driveways and pathways ~ electric dog fence reviews ~ dog fence without digging ~ electric dog fence training ~ petsafe prf 3004w ~ petsafe large dog ~ innotek 2100 ~ innotek sd 2000 reviews ~ electric dog fence installation ~ bury dog fence wire ~ petsafe fence ~ innotek ultrasmart contain n train ~ dog fence twisted wire ~ iuc 4100 ~ wireless pet containment systems ~ wireless fence review ~ humane contain ~ outside dog fence ~ wifi fence ~ sportdog dog fence ~ prf 304w ~ dogtra ef 3000 review

{ 151 comments… read them below or add one }

Lori December 6, 2010 at 9:55 am

I’m in need of an invisible fence just for my front yard, so our dog can’t run out/off. We have a fenced in backyard, which shares a gate with our neighbor and her two dogs. We often let our dogs run and play between the two backyards. Can this be accomplished? My dog is a small terrier known for dashing!

ADMIN – Hi Lori,

Sounds like you want to secure only the front section and not the sides. Am I right in thinking you want the dogs to be able to run back and forth between the front and the back sections?

There are a few ways you could accomplish this:

  • Large Loop Around Front and Back – you could run a large loop around both the front and back yards. For the backyard, you could run the wire along the top of the current fence. If your fence is tall enough (six feet+) then you could adjust the boundary width so it does not reach your dogs when they are down on ground level.
  • Over the Front of the House – around the three sides of the front of the house, then run the fourth side up and over the top of the house. Running the wire through the gutters is a great way to keep it hidden. The height of the wire overhead will allow the dog to still enter the house without setting off the correction/shock.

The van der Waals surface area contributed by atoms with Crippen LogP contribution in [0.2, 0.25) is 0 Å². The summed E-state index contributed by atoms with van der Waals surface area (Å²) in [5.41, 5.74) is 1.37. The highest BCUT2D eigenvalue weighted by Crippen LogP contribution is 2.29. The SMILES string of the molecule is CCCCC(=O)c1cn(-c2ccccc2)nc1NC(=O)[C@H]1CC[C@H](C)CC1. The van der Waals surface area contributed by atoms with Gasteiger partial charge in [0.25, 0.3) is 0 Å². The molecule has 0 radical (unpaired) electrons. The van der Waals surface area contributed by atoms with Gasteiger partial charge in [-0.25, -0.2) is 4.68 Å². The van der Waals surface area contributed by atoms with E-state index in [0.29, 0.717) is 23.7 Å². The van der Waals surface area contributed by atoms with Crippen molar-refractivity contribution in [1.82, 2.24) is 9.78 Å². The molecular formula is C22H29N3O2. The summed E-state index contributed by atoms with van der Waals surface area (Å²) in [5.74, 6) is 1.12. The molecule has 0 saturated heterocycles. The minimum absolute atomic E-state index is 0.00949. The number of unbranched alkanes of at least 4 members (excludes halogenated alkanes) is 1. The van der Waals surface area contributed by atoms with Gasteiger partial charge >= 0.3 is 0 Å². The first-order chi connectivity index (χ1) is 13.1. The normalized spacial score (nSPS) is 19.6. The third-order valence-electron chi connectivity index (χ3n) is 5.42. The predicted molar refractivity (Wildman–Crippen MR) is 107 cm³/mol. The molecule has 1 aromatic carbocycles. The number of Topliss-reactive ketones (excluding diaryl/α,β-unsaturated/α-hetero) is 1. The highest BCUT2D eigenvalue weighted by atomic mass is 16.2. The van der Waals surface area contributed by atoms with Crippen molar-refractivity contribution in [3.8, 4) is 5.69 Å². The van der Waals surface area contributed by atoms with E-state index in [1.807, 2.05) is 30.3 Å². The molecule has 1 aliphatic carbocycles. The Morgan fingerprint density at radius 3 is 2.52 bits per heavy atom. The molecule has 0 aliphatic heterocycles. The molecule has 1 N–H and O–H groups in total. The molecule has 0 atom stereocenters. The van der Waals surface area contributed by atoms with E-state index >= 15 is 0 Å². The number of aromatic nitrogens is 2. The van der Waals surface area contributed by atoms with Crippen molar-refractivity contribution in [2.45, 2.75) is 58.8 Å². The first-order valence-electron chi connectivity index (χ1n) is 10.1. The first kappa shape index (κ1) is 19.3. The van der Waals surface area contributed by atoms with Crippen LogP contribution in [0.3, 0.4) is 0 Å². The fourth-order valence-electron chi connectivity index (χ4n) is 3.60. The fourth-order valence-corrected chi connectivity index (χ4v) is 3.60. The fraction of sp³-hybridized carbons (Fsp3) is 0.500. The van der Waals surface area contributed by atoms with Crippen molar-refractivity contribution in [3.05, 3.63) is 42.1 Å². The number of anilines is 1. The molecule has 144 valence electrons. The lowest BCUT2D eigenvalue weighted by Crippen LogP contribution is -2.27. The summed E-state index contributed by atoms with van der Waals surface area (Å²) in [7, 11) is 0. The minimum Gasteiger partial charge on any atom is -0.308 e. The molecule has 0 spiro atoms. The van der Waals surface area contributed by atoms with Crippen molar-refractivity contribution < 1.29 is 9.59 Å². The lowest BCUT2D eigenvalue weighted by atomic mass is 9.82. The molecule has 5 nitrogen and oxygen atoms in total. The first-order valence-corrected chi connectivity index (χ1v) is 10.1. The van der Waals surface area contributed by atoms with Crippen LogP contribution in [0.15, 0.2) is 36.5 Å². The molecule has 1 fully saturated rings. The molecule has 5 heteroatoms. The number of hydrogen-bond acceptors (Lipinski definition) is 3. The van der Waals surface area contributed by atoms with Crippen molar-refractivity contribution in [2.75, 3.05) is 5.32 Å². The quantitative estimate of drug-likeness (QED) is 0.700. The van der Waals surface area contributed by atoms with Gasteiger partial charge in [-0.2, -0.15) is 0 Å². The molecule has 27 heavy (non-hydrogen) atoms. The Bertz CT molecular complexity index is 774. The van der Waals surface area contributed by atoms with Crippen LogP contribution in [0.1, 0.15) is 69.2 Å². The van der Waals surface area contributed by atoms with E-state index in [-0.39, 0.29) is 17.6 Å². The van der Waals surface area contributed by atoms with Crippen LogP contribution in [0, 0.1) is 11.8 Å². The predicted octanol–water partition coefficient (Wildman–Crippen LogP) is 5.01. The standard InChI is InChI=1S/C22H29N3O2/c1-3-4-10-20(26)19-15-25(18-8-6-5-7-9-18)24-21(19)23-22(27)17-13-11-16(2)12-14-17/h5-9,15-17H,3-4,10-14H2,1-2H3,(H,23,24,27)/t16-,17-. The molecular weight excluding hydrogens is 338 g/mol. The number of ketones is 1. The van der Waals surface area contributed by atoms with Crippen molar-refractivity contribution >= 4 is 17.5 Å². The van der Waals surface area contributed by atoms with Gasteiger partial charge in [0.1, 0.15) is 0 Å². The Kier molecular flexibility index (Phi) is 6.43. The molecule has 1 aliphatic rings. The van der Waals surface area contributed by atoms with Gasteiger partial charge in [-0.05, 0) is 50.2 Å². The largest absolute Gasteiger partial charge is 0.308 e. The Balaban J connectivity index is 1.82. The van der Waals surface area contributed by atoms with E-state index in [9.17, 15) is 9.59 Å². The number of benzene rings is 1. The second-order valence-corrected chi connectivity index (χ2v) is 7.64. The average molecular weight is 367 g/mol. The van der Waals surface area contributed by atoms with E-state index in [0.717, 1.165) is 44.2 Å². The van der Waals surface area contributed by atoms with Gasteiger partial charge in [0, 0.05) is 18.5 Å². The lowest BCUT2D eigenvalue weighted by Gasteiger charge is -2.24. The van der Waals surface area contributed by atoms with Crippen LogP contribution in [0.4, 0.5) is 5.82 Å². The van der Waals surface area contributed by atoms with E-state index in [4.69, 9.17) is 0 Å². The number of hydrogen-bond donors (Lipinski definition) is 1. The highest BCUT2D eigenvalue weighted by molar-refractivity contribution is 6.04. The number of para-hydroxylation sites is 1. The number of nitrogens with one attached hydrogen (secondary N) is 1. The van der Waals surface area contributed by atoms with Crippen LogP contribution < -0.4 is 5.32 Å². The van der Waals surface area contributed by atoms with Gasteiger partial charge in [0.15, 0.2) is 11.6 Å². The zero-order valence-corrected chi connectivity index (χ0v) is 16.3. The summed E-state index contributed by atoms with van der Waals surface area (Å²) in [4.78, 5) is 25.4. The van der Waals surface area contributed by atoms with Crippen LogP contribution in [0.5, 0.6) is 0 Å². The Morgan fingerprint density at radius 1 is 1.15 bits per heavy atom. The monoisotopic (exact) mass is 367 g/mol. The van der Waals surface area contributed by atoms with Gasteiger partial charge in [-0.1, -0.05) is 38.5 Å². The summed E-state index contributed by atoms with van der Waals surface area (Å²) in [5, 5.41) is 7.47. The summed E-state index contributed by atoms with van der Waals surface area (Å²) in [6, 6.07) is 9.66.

• U-Shaped Double Loop – Create a U shaped loop in the front yard, by running the wire along the three unprotected sides, then doubling back on yourself, six feet away, to complete the loop.
Karen November 26, 2010 at 5:52 am

Hi Stu, we are moving to a very rural area with our four year old husky who has always been in a fenced yard and we are planning to put in an invisible fence. She has always run away if she gets loose which is terrifying and I am unsure that her breed is trainable for an invisible fence. Plus there are many deer in the area and I’m not sure the fence could win over the temptation to chase after them. Thank you, Karen

ADMIN – Hi Karen,

Huskies don’t present any particular problems despite their reputation. With the two weeks of consistent training we describe it is very rare that a dog is not contained. I find that Huskies are very logical thinkers, they don’t do anything unless there is something in it for them. Once they get the correction the first time and know you mean business they become a lot more receptive to your boundary rules.

In the last few days of the training you are going to dream up the most irresistible temptation you can think up and teach the dog the dog they must still obeys, even when in a hyper-excited state. Only when you are completely satisfied that the dog will not leave will you start to let the dog out off leash. I think you will be very happy with the results you will get after just two weeks of training.

Bud November 17, 2010 at 4:39 pm

Question about RF interference: